Audio Americana announces the first publication in audiobook format of "To the Immortal Name and Memory of George Washington" - The United States Army Corps of Engineers and the Construction of the Washington Monument.
The Washington Monument is perhaps the most striking feature of the skyline in the nation's capital and a must-see for visitors to Washington, D.C., but like the city itself, the monument has had a rather curious and eventful history. What began as an eighteenth century idea did not come to fruition until the latter part of the nineteenth century. Construction was interrupted for over two decades, during which the unfinished monument to America's founding father George Washington was often ridiculed by local residents as "the Washington stump." So numerous were the various challenges and controversies that surrounded the monument that it is no small surprise it was ever completed.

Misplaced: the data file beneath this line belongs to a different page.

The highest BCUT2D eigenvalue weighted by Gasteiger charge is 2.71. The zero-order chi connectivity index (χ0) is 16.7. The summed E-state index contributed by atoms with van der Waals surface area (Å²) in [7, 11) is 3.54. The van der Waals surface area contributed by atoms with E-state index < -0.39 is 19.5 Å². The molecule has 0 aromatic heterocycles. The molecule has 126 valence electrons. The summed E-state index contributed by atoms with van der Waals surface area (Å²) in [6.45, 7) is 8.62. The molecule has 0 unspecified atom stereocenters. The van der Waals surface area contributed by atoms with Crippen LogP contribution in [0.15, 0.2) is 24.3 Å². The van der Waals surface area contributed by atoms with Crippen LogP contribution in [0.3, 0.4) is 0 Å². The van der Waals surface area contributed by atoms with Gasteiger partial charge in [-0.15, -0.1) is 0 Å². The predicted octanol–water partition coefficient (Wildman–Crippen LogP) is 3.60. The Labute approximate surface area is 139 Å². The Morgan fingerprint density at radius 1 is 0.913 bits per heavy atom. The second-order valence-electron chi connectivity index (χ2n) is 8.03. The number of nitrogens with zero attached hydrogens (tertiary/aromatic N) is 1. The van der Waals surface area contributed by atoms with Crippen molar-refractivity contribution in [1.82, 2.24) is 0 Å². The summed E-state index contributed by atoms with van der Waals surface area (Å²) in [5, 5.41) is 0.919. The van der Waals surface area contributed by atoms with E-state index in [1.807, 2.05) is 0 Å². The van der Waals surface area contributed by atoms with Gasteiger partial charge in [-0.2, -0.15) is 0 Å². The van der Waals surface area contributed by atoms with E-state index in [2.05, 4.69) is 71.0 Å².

While legislation regarding a monument to George Washington had been passed as early as 1783, construction did not begin in earnest until well after the centennial of Washington's birth in 1832. The cornerstone was finally laid on July 4th, 1848 but construction would not be completed and the monument opened to the public until its formal dedication on February 21st, 1885 (the day before Washington's birthday).
"To the Immortal Name and Memory of George Washington" was written by Louis Torres, who served as a federal government historian for over three decades. Published by the United States Government Printing Office to coincide with the centennial of the monument's opening, it remains the most highly detailed study of the Washington Monument and of the enduring role played by the United States Army Corps of Engineers in its construction.
Cover Illustration: Laying corner stone, Washington Monument / The Knapp Co. lith., N.Y. Washington D.C, ca. 1893. Photograph. https://www.loc.gov/item/93504406/.